By Michelle Grattan, University of Canberra
Shadow Treasurer Chris Bowen will pitch to workers’ discontents when he declares in his first economic speech of the year that they are being denied “a fair go”.
“Under the Liberals, the economy is not working for working people,” Bowen will say, delivering the Chifley Oration in Melbourne on Monday.
He will argue growth is too low, more than a million people are under-employed, and “far too many” workers are underpaid.
“Too many Australians are being pushed to the margins, ignored by the Liberals in the suburbs, let down by the Nationals in the regions. Squeezed out of the middle class, cut-off from the fair go, denied the chance to fulfil their potential.
“Not because they’ve been forgotten — but because they’ve been deliberately excluded. Not just left behind, locked-out.”
Labor’s pitch to frame the economic debate is in contrast to the government case, which is to emphasise the positives, especially jobs growth, while claiming the economy would weaken under a Shorten government.
The escalating debate over the economy comes as Bill Shorten on Sunday said Labor was “not for turning” on its proposed crackdown on cash refunds for franking credits, which threatens to cost the opposition a good number of votes among retirees.
“There is no principle that says it is fair that a non-taxpayer gets a tax refund, a cash tax refund,” Shorten told the ABC.
“It is also not fair that we’re spending $100 million a week paying non-taxpayers cash tax refunds. It is not fair in this country that we’re spending more money giving non-taxpayers a tax refund than we are on public schools.”
Pressed on whether he was saying there would be no tweaking of the policy, Shorten said: “If I can put it really directly, do
people want a government or do they want a piece of plasticine?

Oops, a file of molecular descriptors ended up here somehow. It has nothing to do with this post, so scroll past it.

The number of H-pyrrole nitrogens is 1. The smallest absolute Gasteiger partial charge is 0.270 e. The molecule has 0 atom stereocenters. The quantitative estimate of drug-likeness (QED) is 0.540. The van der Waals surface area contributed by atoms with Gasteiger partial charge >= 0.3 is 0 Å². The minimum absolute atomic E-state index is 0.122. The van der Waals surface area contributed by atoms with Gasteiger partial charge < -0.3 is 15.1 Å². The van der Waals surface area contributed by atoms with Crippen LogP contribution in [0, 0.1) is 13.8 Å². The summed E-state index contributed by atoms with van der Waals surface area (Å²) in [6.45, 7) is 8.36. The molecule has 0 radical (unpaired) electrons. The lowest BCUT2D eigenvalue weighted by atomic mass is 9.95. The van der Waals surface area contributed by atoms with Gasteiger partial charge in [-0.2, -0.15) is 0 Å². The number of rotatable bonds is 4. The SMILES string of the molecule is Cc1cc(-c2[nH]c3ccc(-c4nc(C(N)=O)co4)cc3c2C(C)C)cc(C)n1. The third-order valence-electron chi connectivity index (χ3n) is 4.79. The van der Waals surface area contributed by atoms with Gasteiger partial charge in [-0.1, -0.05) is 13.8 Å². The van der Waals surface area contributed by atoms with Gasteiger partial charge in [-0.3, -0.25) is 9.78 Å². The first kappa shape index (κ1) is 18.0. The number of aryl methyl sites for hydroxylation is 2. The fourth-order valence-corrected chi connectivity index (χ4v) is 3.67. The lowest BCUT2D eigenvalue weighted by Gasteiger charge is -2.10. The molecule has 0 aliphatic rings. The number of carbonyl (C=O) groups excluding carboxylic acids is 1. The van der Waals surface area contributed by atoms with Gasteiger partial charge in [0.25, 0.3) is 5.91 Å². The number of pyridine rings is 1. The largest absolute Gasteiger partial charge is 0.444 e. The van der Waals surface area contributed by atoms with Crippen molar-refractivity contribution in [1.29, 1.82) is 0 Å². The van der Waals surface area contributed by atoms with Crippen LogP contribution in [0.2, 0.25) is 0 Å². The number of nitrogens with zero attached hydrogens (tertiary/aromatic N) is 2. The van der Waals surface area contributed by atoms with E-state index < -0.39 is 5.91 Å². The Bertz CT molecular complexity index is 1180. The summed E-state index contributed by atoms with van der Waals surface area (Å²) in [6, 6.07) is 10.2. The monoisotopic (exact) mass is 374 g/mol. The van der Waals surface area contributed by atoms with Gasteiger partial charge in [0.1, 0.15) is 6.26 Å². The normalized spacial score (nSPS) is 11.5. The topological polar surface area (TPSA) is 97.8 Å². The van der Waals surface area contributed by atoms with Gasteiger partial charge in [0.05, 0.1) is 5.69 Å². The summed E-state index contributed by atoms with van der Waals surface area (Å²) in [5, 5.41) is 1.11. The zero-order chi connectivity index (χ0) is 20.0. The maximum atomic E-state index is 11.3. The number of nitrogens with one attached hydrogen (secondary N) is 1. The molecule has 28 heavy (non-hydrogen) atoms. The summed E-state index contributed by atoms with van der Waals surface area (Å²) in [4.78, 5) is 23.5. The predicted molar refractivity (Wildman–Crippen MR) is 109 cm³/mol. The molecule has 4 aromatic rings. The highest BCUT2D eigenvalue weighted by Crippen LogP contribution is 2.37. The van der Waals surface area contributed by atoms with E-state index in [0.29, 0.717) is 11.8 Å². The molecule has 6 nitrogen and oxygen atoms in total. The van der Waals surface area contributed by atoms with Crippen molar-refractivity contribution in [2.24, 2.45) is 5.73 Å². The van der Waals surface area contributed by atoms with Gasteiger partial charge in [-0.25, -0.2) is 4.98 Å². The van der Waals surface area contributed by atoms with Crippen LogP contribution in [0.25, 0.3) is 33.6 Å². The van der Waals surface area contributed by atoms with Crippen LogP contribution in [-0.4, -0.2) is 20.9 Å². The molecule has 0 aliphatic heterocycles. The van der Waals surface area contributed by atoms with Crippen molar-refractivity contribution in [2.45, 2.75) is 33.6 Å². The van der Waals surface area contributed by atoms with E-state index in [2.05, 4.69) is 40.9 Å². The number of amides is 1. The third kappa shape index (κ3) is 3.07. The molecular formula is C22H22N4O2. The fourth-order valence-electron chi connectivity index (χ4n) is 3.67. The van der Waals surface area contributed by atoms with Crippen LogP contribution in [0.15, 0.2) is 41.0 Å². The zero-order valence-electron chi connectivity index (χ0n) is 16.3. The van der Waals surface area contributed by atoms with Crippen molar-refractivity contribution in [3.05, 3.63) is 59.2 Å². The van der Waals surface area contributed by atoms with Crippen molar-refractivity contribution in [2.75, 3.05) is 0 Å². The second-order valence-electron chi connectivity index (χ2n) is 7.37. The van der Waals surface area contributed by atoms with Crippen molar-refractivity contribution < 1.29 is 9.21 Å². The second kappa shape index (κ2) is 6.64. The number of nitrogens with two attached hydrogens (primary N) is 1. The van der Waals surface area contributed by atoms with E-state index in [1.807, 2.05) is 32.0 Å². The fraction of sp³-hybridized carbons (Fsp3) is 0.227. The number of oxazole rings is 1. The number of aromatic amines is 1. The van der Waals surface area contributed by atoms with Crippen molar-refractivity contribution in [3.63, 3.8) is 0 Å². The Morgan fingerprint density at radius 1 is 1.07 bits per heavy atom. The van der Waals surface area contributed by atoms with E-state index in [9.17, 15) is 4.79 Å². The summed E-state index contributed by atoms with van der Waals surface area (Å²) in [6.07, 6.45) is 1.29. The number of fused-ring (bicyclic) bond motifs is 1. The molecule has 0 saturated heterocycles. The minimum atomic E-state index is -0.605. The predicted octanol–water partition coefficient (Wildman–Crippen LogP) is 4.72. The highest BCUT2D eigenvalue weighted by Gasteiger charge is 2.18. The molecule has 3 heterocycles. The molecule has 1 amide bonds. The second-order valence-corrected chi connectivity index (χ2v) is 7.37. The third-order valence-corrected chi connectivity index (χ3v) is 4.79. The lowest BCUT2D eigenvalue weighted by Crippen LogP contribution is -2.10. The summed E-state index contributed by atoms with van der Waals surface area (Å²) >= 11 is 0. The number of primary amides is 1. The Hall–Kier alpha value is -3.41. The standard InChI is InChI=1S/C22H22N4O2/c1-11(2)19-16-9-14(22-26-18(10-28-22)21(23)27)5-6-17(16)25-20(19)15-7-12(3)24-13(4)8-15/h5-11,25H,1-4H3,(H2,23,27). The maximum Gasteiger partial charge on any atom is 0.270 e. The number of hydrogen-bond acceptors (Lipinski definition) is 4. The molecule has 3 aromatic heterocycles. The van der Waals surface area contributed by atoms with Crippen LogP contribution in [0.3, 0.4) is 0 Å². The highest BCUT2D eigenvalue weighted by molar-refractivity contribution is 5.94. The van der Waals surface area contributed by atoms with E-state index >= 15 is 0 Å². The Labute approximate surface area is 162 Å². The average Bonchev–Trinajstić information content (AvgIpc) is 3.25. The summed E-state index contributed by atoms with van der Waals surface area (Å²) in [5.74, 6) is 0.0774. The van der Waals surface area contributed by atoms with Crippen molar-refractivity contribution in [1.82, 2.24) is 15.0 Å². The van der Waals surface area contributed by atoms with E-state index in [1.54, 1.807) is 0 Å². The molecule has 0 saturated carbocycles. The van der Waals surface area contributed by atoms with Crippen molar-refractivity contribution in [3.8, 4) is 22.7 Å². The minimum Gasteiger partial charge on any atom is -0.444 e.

“Do people want a government with tax principles and fairness at their core or do they just want a lump of political putty? We’ve had six years of the plasticine government and we are putting our views out because we want Australia to be fairer.”
In his address, an extract of which was released ahead of delivery, Bowen says the economy is not growing as broadly or strongly or fairly as it should and this is contributing to the “stagnating of living standards”.
“The last Labor government saw a 7.6% increase in living standards — despite the Global Financial Crisis.
“Over the same period, living standards have lifted by just 2.5% under the Liberals in much better international circumstances. Last quarter, they actually declined,” Bowen says.
“Australians are reminded of this every time they get paid, with wages growth at record lows.”
In the April 2 budget, last year’s budget wages forecast will be downgraded again, as happened in previous budgets, Bowen says. “In every single Hockey and Morrison budget, the wages growth forecasts have had to be downgraded”.
“As Bill has said so many times, everything is going up except people’s wages. Since the Liberals were elected electricity prices are up 15%; the cost of long day child care is up 24%; private health insurance premiums are up 30%.
“Prices racing ahead of wages means more and more families are dipping into their savings just to keep the show on the road,” Bowen says.
The household savings ratio has fallen to its lowest level in more than a decade, and household debt is the second highest in the OECD, he says.
Bowen also seeks to discredit the government’s argument on its employment record.
On unemployment, he says Australia is an underperformer compared to similar countries such as the United States, United Kingdom and New Zealand.
“But more concerning than the headline unemployment rate is the fact that it masks deep and persistent underemployment. There are 1.1 million under-employed people in Australia and another 666,700 who are unemployed, meaning there are 1.8 million Australians who want more work”.
Bowen says his first budget would, as well as investing more in schools, hospitals and essential services, “also contain bigger,
fairer tax cuts for 10 million working Australians who earn up to $125,000.
“These bigger and fairer tax cuts will give a much-needed shot in the arm to consumption while our better tax offering to all businesses, particularly our Australian Investment Guarantee will encourage much-needed investment and get productivity going again”.
The opposition is releasing a booklet titled “The true state of the economy under the Liberals”.